When planning to enjoy a day on the sand this summer, it’s important to keep one fact in mind: a trip to the beach and a trip to the gay beach are not the same thing.

The former implies a relaxing day of peace and serenity, complete with lunch on the blanket and maybe a game of catch. The latter, meanwhile, invokes the sound of loud dance and pop music… with some added moaning and groaning from the dunes.

While those are exaggerated stereotypes–gay beach trips can be super calm and relaxing, too!–the point stands. The atmosphere at the two spots is different.

Does that mean gay beaches should be off-limits to heteros, with discarded speedos serving as proverbial lines in the sand?

A straight man recently posted in the “r/gay” subreddit with the question. He says he and his wife are nudists, and love taking their clothes off at the beach. They were recently honeymooning on a small island, where there was only one dedicated nude spot.

The reviews said it was a great beach… and very gay-friendly. For the couple, that was no problem. But the same can’t be said for every sun-seeker. Apparently, at least one gay person was dubious about sharing the space.

“As we were moving down the gentlemen who had been in the spot stopped to talk to my wife,” the poster writes. “At first it was a casual conversation about the weather and the warm temps.

“But he then proceeds to tell my wife ‘that this is a gay beach’ and that ‘it is the only gay beach on the island,'” the man adds, “and lastly ‘women can go anywhere and women like you are going to ruin our spot and you shouldn’t be here.'”

The poster says he understands the importance of protecting queer spaces, but isn’t sure about the prospect of gay gatekeepers on public seashores.

“Were we wrong to hang out at the only gay beach despite the fact that it was also the only nude beach?” he asks. “Should we have sucked it up and gone to one of the others and just worn our bathing suits?”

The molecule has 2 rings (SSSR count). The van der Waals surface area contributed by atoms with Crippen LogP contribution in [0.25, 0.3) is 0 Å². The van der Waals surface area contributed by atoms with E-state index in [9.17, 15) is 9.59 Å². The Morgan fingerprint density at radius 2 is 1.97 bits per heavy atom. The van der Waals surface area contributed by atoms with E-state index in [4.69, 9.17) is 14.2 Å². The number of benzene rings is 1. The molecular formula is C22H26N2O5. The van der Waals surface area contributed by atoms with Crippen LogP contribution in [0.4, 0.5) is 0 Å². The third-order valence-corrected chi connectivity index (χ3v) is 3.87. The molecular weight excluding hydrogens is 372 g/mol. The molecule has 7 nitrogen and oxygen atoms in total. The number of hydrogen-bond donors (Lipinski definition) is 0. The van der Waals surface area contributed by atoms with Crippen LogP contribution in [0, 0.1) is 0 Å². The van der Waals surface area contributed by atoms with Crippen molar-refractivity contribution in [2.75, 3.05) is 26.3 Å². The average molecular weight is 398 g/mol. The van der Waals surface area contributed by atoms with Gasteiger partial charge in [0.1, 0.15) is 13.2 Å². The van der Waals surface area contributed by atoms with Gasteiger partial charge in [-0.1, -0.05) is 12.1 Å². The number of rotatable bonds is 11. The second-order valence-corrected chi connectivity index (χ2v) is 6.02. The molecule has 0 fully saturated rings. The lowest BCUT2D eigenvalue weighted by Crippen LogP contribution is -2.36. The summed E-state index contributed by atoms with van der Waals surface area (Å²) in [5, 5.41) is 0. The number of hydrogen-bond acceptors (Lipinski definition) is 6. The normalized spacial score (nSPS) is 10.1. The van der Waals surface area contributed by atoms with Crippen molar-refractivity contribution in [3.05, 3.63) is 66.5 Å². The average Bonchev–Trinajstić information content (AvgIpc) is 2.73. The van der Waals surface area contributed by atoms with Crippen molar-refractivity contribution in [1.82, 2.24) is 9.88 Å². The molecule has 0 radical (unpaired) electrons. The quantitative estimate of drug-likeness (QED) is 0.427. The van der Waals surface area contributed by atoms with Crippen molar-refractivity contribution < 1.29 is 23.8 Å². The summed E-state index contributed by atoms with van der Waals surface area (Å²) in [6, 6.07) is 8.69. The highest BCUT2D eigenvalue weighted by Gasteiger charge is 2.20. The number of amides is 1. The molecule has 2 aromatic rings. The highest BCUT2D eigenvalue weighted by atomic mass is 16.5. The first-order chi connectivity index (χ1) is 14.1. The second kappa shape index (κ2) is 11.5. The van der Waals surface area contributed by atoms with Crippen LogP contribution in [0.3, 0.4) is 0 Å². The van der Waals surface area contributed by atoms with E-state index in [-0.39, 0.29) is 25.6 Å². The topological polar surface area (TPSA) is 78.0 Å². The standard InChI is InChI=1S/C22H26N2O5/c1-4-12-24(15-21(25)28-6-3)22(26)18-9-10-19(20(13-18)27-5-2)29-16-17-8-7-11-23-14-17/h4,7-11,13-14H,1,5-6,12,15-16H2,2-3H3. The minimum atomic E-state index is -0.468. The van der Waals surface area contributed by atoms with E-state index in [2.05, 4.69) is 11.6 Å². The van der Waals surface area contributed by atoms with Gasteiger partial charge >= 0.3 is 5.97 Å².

The answer is not definitive, at least according to hundreds of gay men.

One of the more popular responses is from a user named “TheRealcebuckets,” who says the chiding gentleman went overboard. But he doesn’t think the straight guy and his wife are blameless, either. He alludes to the phenomenon of women frequenting queer bars, and how their presence subtracts from those spaces.

But in this case, the analogy might not be appropriate. Another commenter says a bar is not a beach (though as gay men, we know a gay beach can also be a bar).

“Your comparison to women invading gay bars is a complete false equivalence. A gay bar is a dedicated queer space. It is not a public space,” he writes. “This couple want to a public space (that they are entitled to be in, the same as you) and were told off for not being queer.”

Of course, LGBTQ+ people often experience the inverse, which is why some say it’s OK for there to be queer-only spaces. Being around straight people doesn’t only ruin the vibe. It can make folx feel unsafe.

That’s why gay beach destinations such as Provincetown and Fire Island are so sacred. They’ve both played important roles in queer history.

Oscar Wilde first visited Fire Island in 1882, and millions of gay actors, writers and creative types have followed him since. Decades before the Stonewall Riots, Fire Island was an epicenter of queer liberation. During the 1930s, LGBTQ+ people from Manhattan sought refuge on the two hamlets (Cherry Grove and Fire Island Pines), where they were free to express themselves.

In the mid-20th century, Fire Island became the preferred summer destination of Tennessee Williams, Frank O’Hara and Truman Capote. Andy Warhol chronicled the decadent atmosphere in the 1965 film, My Hustler.

Throughout the 60s and 70s, FIP was the summer home of disco. The meat rack’s magic was captured beautifully in the Showtime hit, Fellow Travelers.

Provincetown is also a longstanding queer haven. That was never more clear than at the height of the AIDS epidemic, when P-Town served as a refuge for gay men ravaged by the deadly virus. The epidemic devastated Provincetown, but for many years it remained one of the few places where landlords weren’t afraid to rent to the sick.

Simultaneously, P-Town was also one of the few places were queer artists and entertainers could find regular work. Herring Cove Beach, where men could openly cruise one another on the very tip of Cape Cod, represented the town’s special vibe.

Today, LGBTQ+ travelers seek out gay beaches all over the world. They aren’t just patches of sand.

They are destinations!

Perhaps that’s the message the aforementioned beach cop was trying to convey. “Yeah, maybe he should have been more gentle about it… but the point does stand,” somebody wrote.

“Every beach is a straight beach. People in minority groups have to go through a lot of sh*t to get our own spaces. And even then, it becomes one option for you of many, whereas our options are limited.”

What do you think? Should straight people feel welcome on gay beaches? Let us know in the comments below!

Related: From Mexico to Mykonos, the world’s best gay beaches

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